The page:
VATICAN CITY -- Vatican prosecutors formally questioned the pope's butler Tuesday as the investigation into the leaks of papal documents moved into a new phase that could result in a public trial inside the Vatican tribunal over one of the greatest security breaches in the Holy See's recent history.
Paolo Gabriele was arrested May 23 after a significant stash of the pope's documents were found in his Vatican City apartment. He has been held ever since in a secure room in the Vatican gendarmerie building, a 13-by-13-foot room with a bathroom, window, desk, bed and a crucifix on the wall. He is accused of aggravated theft and, if convicted, could face up to six years in prison.
Paolo Papanti-Pelletier, a judge on the Vatican tribunal, told reporters that Gabriele had been questioned by the investigating judge Piero Antonio Bonnet yesterday morning in the presence of the chief prosecutor and Gabriele's two lawyers.
It is the first such formal interrogation and could lead to an indictment or the dropping of charges.
The scandal has convulsed the Vatican for months and resulted in an unprecedented investigation into who was responsible. Gabriele was arrested as part of the criminal probe headed by the pope's personal bodyguard, but a commission of cardinals is also questioning a broad cross-section of Vatican officials and employees, and the Vatican secretariat of state is trying to solve the whodunit as well.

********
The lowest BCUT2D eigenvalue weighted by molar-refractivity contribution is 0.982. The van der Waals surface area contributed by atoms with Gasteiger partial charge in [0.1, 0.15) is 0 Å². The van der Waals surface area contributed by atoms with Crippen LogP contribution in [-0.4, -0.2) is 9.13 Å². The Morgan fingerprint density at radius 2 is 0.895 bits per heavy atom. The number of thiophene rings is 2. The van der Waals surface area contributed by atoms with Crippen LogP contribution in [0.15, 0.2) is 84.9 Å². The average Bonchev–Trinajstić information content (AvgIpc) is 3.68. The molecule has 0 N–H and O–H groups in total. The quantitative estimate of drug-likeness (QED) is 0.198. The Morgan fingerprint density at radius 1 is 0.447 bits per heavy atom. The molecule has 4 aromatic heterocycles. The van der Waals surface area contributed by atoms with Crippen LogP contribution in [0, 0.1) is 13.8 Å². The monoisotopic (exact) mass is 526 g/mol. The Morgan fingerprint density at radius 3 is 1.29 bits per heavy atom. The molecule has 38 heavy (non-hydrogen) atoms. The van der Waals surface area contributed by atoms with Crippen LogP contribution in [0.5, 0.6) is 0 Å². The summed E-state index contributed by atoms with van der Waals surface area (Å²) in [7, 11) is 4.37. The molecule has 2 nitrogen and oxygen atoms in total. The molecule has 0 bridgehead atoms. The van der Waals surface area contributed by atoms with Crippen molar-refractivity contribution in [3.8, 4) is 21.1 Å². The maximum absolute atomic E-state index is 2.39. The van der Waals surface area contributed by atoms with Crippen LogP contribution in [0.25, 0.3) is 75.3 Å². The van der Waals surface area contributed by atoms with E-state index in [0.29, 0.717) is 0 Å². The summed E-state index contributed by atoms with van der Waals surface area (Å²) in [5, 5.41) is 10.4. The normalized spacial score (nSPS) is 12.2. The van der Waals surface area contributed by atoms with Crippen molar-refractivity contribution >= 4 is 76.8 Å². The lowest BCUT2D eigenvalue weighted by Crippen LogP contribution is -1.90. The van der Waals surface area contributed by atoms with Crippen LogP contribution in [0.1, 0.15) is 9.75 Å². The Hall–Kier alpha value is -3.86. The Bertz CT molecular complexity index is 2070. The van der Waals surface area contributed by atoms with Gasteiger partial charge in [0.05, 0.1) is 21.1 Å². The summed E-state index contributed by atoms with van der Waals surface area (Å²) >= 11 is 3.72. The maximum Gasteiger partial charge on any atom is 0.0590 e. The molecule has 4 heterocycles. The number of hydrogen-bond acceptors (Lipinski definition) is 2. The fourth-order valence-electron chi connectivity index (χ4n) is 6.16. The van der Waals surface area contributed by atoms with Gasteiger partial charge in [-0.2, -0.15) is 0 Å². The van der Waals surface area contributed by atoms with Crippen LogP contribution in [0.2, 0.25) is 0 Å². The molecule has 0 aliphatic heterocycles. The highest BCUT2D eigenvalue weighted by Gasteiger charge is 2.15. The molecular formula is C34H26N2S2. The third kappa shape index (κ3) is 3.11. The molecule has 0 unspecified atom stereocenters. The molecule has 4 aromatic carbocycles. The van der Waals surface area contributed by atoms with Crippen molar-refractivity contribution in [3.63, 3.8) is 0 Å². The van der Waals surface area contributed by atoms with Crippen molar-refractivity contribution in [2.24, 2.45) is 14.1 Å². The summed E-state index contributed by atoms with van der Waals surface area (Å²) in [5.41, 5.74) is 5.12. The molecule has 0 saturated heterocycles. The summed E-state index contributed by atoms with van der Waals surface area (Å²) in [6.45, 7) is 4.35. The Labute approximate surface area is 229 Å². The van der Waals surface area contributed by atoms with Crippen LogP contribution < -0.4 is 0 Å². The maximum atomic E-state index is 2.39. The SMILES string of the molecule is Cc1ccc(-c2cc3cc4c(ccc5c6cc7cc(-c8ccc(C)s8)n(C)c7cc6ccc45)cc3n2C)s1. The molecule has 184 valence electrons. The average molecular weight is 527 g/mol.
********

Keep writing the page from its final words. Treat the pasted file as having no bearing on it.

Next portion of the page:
The documents leaked to the press in recent months have alleged corruption in Vatican finances as well as internal bickering over the Holy See's efforts to show more transparency in its financial operations.
The scandal took on greater weight with the publication last month of "His Holiness," a book that reproduced confidential letters and memos to and from Benedict and his personal secretary.
Taken together, the leaks have seemed aimed at discrediting Cardinal Tarcisio Bertone, the Vatican secretary of state, who has been criticized for shortcomings in running the Vatican.